So how do we tackle vaccine hesitancy?

Those responsible for our health—from doctors to politicians who control health spending and education initiatives—must educate the general public on real vaccine science and, critically, why vaccine schedules are the way they are.

In addition, it is not enough to just try to debunk anti-vaccine scare stories. Social media platforms and news agencies must share the responsibility of highlighting anti-vaccine stories as they are shared. This may look like a warning label, saying that the source of these stories may be untrustworthy or responsibly reporting on vaccine safety studies and individual incidents of vaccine complications in a way that is mindful that one case of a bad reaction does not eclipse the thousands of cases where people have had little to no reaction to a vaccine and have benefited from its protection.

Anti-vaccine misinformation and vaccine hesitancy are global problems, but unlike many threats facing the world today, we can educate people out of vaccine complacency and guard against the misinformation surrounding vaccines.

Take Action!

Please sign this Care2 petition to help protect children from anti-vaccine scare tactics that could lead to mass outbreaks of polio and smallpox.

Creating a Care2 petition is easy. If you have an issue you care deeply about, why not start your own petition? Here are some guidelines to help you get started and soon the Care2 community will be signing up to support you.

 

Photo credit: Getty Images.

60 comments

Frances G
Carla G1 months ago

Thanks for posting

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Barbara S
Barbara S1 months ago

thank you

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Son Y.
Son Y.3 months ago

@DrJanHill: You would think so, except there may be some who *legitimately* cannot get vaccines for whatever reason (e.g., immunocompromised), and _they_ absolutely must depend on everyone else doing their part.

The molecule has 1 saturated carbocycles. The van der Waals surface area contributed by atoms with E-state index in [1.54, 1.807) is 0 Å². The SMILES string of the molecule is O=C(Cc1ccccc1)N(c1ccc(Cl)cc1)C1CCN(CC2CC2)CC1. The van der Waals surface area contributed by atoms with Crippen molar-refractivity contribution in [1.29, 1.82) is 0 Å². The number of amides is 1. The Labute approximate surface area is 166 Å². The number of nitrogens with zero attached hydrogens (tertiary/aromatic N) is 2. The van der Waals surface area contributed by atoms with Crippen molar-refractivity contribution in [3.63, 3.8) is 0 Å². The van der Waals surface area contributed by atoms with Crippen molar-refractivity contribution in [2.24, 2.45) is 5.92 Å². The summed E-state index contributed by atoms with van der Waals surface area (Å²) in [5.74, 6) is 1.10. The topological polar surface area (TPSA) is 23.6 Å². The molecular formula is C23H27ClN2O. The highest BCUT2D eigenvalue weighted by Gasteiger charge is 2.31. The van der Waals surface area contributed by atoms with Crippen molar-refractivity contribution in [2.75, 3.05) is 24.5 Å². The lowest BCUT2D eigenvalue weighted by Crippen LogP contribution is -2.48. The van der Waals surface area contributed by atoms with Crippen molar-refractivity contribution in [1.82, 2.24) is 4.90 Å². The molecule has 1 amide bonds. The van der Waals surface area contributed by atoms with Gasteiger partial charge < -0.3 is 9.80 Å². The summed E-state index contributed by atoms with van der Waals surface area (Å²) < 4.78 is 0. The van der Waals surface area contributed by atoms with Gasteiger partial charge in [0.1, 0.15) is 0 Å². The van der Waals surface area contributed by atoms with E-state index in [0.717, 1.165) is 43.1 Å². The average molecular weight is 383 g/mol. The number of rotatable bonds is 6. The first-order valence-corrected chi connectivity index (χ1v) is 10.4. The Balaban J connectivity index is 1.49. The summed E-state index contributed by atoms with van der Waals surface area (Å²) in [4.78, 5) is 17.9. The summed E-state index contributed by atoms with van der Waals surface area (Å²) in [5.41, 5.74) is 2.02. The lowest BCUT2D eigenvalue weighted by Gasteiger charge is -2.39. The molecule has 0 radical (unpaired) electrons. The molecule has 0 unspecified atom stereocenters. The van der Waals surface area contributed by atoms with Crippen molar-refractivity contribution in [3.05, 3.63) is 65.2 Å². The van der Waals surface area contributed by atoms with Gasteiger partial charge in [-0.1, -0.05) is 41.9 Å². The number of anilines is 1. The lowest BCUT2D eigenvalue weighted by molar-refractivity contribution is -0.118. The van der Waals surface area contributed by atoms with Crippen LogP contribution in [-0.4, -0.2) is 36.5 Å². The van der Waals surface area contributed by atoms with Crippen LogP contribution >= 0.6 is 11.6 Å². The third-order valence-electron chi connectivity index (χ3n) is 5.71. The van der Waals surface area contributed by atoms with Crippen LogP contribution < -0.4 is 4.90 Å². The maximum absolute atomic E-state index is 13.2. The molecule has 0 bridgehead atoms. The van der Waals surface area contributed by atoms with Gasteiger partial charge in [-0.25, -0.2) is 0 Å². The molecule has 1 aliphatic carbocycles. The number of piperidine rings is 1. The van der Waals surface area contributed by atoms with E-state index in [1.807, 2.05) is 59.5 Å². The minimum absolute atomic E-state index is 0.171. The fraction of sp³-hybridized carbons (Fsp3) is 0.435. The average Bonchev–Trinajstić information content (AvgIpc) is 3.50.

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Chad Anderson
Chad Anderson3 months ago

Thank you.

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Anna R
Anna R3 months ago

thanks very much

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zef rose
zef rose3 months ago

Before you accept or debunk anything, do your own research. Governments lie. It's just a fact. Corporations lie. Billionaires lie. They all lie to stay in power and they stay in power by controlling people, and they control them by lying to them. They own and control all the means of communication. This is a fact. Look it up. Just do your own research. Just do it. Look something up. Get several opinions from several sources. Compare and contrast conflicting information. Quit just listening to people you don't know and believing without studying. Don't be stupid. Don't be just part of the herd.

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Fran F
Fran F3 months ago

Petition signed and shared on November 8, 2018. Thanks!

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Peggy B
Peggy B3 months ago

The US could lower the amount of non vaxxers by giving individual vaccinations as other countries offer. Most don't want the combined vaccinations. I also think that if a person not having the vaccination without a medical reason prohibiting it develops the disease and gives it to a person who cannot be vaccinated due to allergies, low immune system due to cancer, etc, premmie babies or pregnant woman who could not be inoculated should be treated the same as when people knowingly had unprotected sex while they had aids. That was a prison sentence so what's the difference? These non-vaxxers are the young people that didn't grow up having known someone who went blind or died from measles or a pregnant woman that had a handicapped baby due to being exposed. The parents of the anti-vaccinated child should be held accountable for abuse and neglect if their child gets the disease and dies or ends up disabled. Anti-vaxxers are totally ignorant and selfish. Many of my family are in the medical profession and I've asked all of them if they know of anyone in the profession that hasn't inoculated their children and there isn't even one, yet these young parents with no education think they know more. Yes, there is mercury in vaccines as there has been for 70 years, but it isn't the same type of mercury that is toxic. This mercury is eliminated within hours of the vaccine being administered. You will be contaminated with more mercury eating a portion of any kind of

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Lindsay K
Lindsay Kemp3 months ago

Many thanks for sharing.

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Ruth S
Ruth S3 months ago

Thanks.